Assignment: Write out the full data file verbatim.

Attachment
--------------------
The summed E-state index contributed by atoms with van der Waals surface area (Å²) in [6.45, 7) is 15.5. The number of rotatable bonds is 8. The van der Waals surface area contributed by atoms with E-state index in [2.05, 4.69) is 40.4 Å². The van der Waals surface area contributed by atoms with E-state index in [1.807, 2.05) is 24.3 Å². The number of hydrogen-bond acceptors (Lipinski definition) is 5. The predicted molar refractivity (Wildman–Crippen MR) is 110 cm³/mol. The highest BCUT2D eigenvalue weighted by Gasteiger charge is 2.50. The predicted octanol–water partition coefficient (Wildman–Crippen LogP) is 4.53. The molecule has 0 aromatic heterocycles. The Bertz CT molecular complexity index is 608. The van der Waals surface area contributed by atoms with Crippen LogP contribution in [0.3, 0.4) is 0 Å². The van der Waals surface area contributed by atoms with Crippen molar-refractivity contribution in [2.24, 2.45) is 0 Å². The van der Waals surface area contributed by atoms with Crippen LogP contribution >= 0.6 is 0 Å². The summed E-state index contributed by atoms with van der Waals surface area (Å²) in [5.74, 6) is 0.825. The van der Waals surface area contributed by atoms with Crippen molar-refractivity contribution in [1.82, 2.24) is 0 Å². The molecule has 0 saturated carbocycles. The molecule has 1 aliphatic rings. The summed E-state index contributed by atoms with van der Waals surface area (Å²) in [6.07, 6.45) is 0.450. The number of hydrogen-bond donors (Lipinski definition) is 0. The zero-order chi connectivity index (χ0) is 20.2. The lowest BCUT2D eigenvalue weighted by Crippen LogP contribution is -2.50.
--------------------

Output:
The summed E-state index contributed by atoms with van der Waals surface area (Å²) in [6.45, 7) is 15.5. The number of rotatable bonds is 8. The van der Waals surface area contributed by atoms with E-state index in [2.05, 4.69) is 40.4 Å². The van der Waals surface area contributed by atoms with E-state index in [1.807, 2.05) is 24.3 Å². The number of hydrogen-bond acceptors (Lipinski definition) is 5. The predicted molar refractivity (Wildman–Crippen MR) is 110 cm³/mol. The highest BCUT2D eigenvalue weighted by Gasteiger charge is 2.50. The predicted octanol–water partition coefficient (Wildman–Crippen LogP) is 4.53. The molecule has 0 aromatic heterocycles. The Bertz CT molecular complexity index is 608. The van der Waals surface area contributed by atoms with Crippen LogP contribution in [0.3, 0.4) is 0 Å². The van der Waals surface area contributed by atoms with Crippen molar-refractivity contribution in [2.24, 2.45) is 0 Å². The van der Waals surface area contributed by atoms with Crippen LogP contribution >= 0.6 is 0 Å². The summed E-state index contributed by atoms with van der Waals surface area (Å²) in [5.74, 6) is 0.825. The van der Waals surface area contributed by atoms with Crippen molar-refractivity contribution in [1.82, 2.24) is 0 Å². The molecule has 0 saturated carbocycles. The molecule has 1 aliphatic rings. The summed E-state index contributed by atoms with van der Waals surface area (Å²) in [6.07, 6.45) is 0.450. The number of hydrogen-bond donors (Lipinski definition) is 0. The zero-order chi connectivity index (χ0) is 20.2. The lowest BCUT2D eigenvalue weighted by Crippen LogP contribution is -2.50.